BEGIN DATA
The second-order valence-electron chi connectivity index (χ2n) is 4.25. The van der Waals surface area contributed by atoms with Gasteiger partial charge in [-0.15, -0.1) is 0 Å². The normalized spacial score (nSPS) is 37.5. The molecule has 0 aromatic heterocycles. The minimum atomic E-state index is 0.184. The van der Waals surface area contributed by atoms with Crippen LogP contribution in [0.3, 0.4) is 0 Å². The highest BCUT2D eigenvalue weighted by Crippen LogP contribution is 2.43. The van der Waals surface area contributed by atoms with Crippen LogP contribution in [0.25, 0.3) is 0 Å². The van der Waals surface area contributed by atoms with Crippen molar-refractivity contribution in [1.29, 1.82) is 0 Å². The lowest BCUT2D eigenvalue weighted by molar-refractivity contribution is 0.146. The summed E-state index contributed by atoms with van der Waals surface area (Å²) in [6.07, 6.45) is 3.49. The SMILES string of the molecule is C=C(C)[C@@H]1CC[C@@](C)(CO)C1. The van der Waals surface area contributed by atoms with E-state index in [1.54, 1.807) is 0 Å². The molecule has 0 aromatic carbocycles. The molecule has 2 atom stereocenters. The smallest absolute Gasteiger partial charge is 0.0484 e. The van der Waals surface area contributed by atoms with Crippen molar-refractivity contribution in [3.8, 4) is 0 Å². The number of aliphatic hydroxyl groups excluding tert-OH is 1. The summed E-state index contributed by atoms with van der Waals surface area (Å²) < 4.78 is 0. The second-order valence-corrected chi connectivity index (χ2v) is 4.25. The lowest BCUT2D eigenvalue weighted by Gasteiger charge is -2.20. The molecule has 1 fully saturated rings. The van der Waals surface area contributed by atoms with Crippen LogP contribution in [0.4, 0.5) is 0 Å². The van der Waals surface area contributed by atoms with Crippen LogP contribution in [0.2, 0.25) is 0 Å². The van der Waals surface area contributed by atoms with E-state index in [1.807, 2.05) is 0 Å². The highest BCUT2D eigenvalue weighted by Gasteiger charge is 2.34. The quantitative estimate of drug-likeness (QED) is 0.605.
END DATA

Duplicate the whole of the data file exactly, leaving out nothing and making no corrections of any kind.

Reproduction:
The second-order valence-electron chi connectivity index (χ2n) is 4.25. The van der Waals surface area contributed by atoms with Gasteiger partial charge in [-0.15, -0.1) is 0 Å². The normalized spacial score (nSPS) is 37.5. The molecule has 0 aromatic heterocycles. The minimum atomic E-state index is 0.184. The van der Waals surface area contributed by atoms with Crippen LogP contribution in [0.3, 0.4) is 0 Å². The highest BCUT2D eigenvalue weighted by Crippen LogP contribution is 2.43. The van der Waals surface area contributed by atoms with Crippen LogP contribution in [0.25, 0.3) is 0 Å². The van der Waals surface area contributed by atoms with Crippen molar-refractivity contribution in [1.29, 1.82) is 0 Å². The lowest BCUT2D eigenvalue weighted by molar-refractivity contribution is 0.146. The summed E-state index contributed by atoms with van der Waals surface area (Å²) in [6.07, 6.45) is 3.49. The SMILES string of the molecule is C=C(C)[C@@H]1CC[C@@](C)(CO)C1. The van der Waals surface area contributed by atoms with E-state index in [1.54, 1.807) is 0 Å². The molecule has 0 aromatic carbocycles. The molecule has 2 atom stereocenters. The smallest absolute Gasteiger partial charge is 0.0484 e. The van der Waals surface area contributed by atoms with Crippen molar-refractivity contribution in [3.8, 4) is 0 Å². The number of aliphatic hydroxyl groups excluding tert-OH is 1. The summed E-state index contributed by atoms with van der Waals surface area (Å²) < 4.78 is 0. The second-order valence-corrected chi connectivity index (χ2v) is 4.25. The lowest BCUT2D eigenvalue weighted by Gasteiger charge is -2.20. The molecule has 1 fully saturated rings. The van der Waals surface area contributed by atoms with Crippen LogP contribution in [0.4, 0.5) is 0 Å². The van der Waals surface area contributed by atoms with Crippen LogP contribution in [0.2, 0.25) is 0 Å². The van der Waals surface area contributed by atoms with E-state index in [1.807, 2.05) is 0 Å². The highest BCUT2D eigenvalue weighted by Gasteiger charge is 2.34. The quantitative estimate of drug-likeness (QED) is 0.605.